Let’s create some possible answers for a few of the above questions:
- Where do they spend time—both digitally and non-digitally? Perhaps the night shift nurse you’re recruiting is a big fan of Scrubs Magazine and reads its content both online, on Twitter, on Facebook, and in print. Get creative and think outside the box to see how you can make use of your candidate’s habits to get your reqs and your employment brand in front of Scrubs Magazine’s audience. And if it means you might spend recruitment marketing/advertising dollars, I’d be willing to bet that Scrubs Magazine would be willing to share as much information as they can about their average customer-base with you to help you determine if this is, in fact, the right audience for you to target.
- When do they work? The times of the day that you’re going to post and share new content are going to vary based on someone’s shift. A night shift nurse isn’t going to be awake to engage with you just because you’re awake and tied to your computer between 8am and 5pm.
- Is it possible they have young children? If your average candidate has young children, chances of them being able to look at job postings and research career information before the kids’ 8pm bedtime is slim to none. Use this to your advantage in timing and targeting your content! Long adverts + tired parents = fewer candidates in your inbox.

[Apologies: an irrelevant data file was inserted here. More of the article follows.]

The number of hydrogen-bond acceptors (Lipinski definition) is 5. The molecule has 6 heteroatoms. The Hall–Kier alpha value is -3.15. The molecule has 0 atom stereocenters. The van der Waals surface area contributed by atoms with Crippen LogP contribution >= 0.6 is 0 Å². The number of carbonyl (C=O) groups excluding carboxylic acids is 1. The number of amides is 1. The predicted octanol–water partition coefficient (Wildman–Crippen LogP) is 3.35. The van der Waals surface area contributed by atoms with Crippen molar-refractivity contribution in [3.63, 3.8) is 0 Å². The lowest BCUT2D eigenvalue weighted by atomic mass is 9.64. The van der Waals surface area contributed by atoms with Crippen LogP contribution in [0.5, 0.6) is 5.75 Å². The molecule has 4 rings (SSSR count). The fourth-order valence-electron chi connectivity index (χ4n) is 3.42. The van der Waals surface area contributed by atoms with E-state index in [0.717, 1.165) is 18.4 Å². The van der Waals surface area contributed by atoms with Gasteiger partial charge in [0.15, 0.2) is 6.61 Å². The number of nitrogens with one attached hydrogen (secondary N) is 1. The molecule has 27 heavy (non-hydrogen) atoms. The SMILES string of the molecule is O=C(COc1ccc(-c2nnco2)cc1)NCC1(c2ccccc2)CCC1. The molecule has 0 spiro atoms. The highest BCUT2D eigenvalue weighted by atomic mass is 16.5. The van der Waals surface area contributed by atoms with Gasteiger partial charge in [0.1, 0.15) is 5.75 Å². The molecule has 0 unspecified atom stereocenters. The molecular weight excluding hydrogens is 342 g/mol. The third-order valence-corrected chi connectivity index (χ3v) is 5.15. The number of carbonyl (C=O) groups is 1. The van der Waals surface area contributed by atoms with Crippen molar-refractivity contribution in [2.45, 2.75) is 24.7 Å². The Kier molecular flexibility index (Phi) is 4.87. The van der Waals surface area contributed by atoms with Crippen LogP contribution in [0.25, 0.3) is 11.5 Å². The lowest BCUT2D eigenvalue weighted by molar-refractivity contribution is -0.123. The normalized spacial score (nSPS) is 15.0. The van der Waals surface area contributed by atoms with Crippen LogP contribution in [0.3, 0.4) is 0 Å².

- How digitally-savvy are they? If you find a great nursing candidate on the Operating Room Nursing group on Facebook, yet you’re not Facebook friends with that person and you try to send them a message, will they know to check their “Other Inbox” for messages? Do they even know they have an “Other Inbox”? Maybe you want to spend the $1 to send that message straight to their regular inbox instead!
- What personality would fit best with the existing team and (potential) employer’s culture? A formal and professional corporate culture, where business professional dress code is de rigueur, should be reflected in the tone, style and the language of job adverts and descriptions you create. Conversely, when you create job adverts and descriptions for a corporate environment that embraces jeans Monday through Friday and where bosses regularly hand-deliver beer to their employees’ desks at 4pm on Fridays, you should use a more conversational language and casual tone. Candidates are smart and can tell the difference between the two. Someone who isn’t comfortable in one environment will be less likely to apply for a role in such organization, thus saving you time and effort in vetting him/her.
By “getting inside your candidate’s head,” you can more efficiently target them and spend your recruitment marketing dollars more wisely. Like any good marketer, when recruiters use a combination of psychographics and demographics, you will know where and how your candidates spend time, which will help you eliminate the guess work in your recruitment marketing strategy. This information will also help you speak to your candidate more directly, enabling you to write a job advert that will resonate with them. Using research, planning, varying your tactics, and tailoring your approach to each position will allow you to channel your inner Buffy and fill those reqs.